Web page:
Image via Alex Sykes
We’ve said it before and we’ll say it again: Saudi Arabia is home to several historical and heritage sites, each of which telling a story about ancient people, their ways of life, and regional powers. Hence, it is no surprise that, if you ever ask anyone in Tayma, in the northwestern part of Saudi Arabia, what landmark stands out to them, they might probably point to Haddaj Well.
Consisting of yellow stone blocks and plants and algae growing on the walls, this historic structure dates back to the Babylonian presence in the region over 2,500 years ago. The well is perhaps a remarkable example of ancient engineering during that time period. With a head circumference reaching 65 meters and a depth of over 12 meters, it is considered to be one of the largest ancient structures in the region.
Tayma is in fact rich in history dating back to the Bronze Age, with Egypt’s Pharaoh Ramses III, and then the Babylonians, taking the region as part of their empires. By the 6th century BCE, King Nabodinus would declare the city as the Babylonian capital during his stay. The construction of Haddaj Well was essential for providing drinkable water to the locals, caravans, and pilgrims, which made it an important meeting point for various civilizations in the region.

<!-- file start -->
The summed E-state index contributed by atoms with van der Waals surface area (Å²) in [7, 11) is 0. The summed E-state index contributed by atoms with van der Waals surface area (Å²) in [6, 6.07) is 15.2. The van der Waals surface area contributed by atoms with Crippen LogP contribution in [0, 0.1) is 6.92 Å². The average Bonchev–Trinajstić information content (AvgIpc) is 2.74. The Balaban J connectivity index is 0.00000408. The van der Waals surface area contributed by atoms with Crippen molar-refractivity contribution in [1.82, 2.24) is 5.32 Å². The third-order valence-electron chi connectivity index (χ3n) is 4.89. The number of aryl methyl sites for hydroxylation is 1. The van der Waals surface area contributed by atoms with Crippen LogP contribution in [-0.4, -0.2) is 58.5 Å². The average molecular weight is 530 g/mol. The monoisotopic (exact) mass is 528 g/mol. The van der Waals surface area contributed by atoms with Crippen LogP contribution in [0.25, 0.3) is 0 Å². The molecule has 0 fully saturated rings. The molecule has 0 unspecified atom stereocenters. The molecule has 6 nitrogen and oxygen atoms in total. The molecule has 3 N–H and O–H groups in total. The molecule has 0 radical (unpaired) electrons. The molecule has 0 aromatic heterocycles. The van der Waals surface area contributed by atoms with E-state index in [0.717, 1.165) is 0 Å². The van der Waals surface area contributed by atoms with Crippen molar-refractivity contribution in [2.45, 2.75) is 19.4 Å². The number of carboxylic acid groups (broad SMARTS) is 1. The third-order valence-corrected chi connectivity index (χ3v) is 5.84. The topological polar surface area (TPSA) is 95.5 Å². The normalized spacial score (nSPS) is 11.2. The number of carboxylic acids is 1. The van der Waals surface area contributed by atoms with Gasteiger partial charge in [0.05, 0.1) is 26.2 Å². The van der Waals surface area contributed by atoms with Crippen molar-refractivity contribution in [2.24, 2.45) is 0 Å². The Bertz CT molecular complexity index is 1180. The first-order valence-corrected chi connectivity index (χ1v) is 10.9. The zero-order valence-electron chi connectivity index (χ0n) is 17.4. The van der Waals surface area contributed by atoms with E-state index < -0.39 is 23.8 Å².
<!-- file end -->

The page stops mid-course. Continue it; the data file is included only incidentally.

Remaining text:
With time however, the city of Tayma would be abandoned, and its well remained buried for centuries till a local Jewish resident, Suleiman Al-Gonaim, uncovered its location and restored it. During the reign of King Abdulaziz in the 1950s, new pumps were attached to increase the volume of water for agriculture. In modern times, several date farms around Tayma rely on Haddaj Well for irrigation, with the same pumps still in use.
Image via Richard Mortel / Flickr
With its rich history, and being able to provide adequate water till the present day, Haddaj Well is now a known tourist attraction. If you are planning to pay a visit, just exit Route 15 from the roundabout, and follow the signs.